We specialise in both theoretical and socio-linguistics. The programme gives attention to formal and functional aspects of language study, providing grounding in structural analysis (grammar, syntax etc.); however, what makes our approach so distinctive is that the emphasis is placed on the sociolinguistic functions of language.

On the course you will examine the range of different types of language use in contemporary British media such as press, television and radio. You'll cover topics such as advertising discourse and phone-in talk, as well as news reporting and political interviews. There are also opportunities to apply your knowledge of English language and language learning to critically evaluate techniques used to teach different aspects of English and deal with the practical problem of lesson design.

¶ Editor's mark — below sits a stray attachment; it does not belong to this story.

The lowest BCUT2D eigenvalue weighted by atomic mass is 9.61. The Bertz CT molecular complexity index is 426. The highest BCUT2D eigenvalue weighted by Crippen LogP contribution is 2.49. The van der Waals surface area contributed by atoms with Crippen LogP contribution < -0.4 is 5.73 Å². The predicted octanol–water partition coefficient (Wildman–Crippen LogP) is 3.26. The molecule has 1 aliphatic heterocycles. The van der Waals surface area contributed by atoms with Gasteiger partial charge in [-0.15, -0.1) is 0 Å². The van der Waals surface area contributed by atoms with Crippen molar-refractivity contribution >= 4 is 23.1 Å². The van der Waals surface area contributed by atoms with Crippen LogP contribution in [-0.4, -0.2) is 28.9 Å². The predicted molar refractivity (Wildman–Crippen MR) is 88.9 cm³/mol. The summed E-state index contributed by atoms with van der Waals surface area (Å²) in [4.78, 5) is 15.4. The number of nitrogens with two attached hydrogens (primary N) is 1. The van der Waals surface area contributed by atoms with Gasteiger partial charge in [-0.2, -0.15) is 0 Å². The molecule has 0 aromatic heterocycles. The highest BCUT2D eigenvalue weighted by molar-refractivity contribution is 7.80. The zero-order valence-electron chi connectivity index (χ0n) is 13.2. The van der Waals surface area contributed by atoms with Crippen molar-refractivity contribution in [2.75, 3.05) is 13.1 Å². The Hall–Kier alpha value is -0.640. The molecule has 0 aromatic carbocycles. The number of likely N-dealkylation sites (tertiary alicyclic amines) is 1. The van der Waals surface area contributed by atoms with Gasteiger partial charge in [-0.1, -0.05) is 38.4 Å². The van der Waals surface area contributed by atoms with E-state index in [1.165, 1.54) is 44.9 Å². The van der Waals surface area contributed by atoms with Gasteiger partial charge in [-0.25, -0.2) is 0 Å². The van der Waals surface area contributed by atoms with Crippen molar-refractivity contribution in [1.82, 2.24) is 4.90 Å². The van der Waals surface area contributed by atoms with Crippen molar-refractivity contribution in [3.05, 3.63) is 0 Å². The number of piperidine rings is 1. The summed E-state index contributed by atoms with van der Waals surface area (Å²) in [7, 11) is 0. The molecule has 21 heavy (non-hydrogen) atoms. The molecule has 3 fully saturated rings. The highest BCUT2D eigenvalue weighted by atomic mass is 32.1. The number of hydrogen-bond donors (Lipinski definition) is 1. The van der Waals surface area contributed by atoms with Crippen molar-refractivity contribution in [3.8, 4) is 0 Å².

During the foundation year, you will take modules in English and Maths which will develop your core academic and study skills. The syllabus includes a year-long module relevant to your chosen degree subject, such as Communication and Representation Essentials. This will provide you with a subject specific knowledge in English Language and Linguistics which is essential for success in your degree.

In your first year, you will gain an in-depth understanding of language structures and basic analytic skills and terminology and be introduced to well-established frameworks for linguistic analysis. You will gain knowledge of language structure, the terminology with which to discuss language and linguistic data, and analytical skills. You can study modules such as Sounds of English, Language, Society and Power, and Variety, and Change in Language. 

In your second year, you'll explore how language varies according to social and regional factors, examining topics such as attitudes to language; the relation of language to class; regional, gender and ethnic identity; and the influences of peer groups on how languages are used and why we find variation. You will also be introduced to discourse and conversation analysis, phonetics and phonology, and will look at how language is used in the media.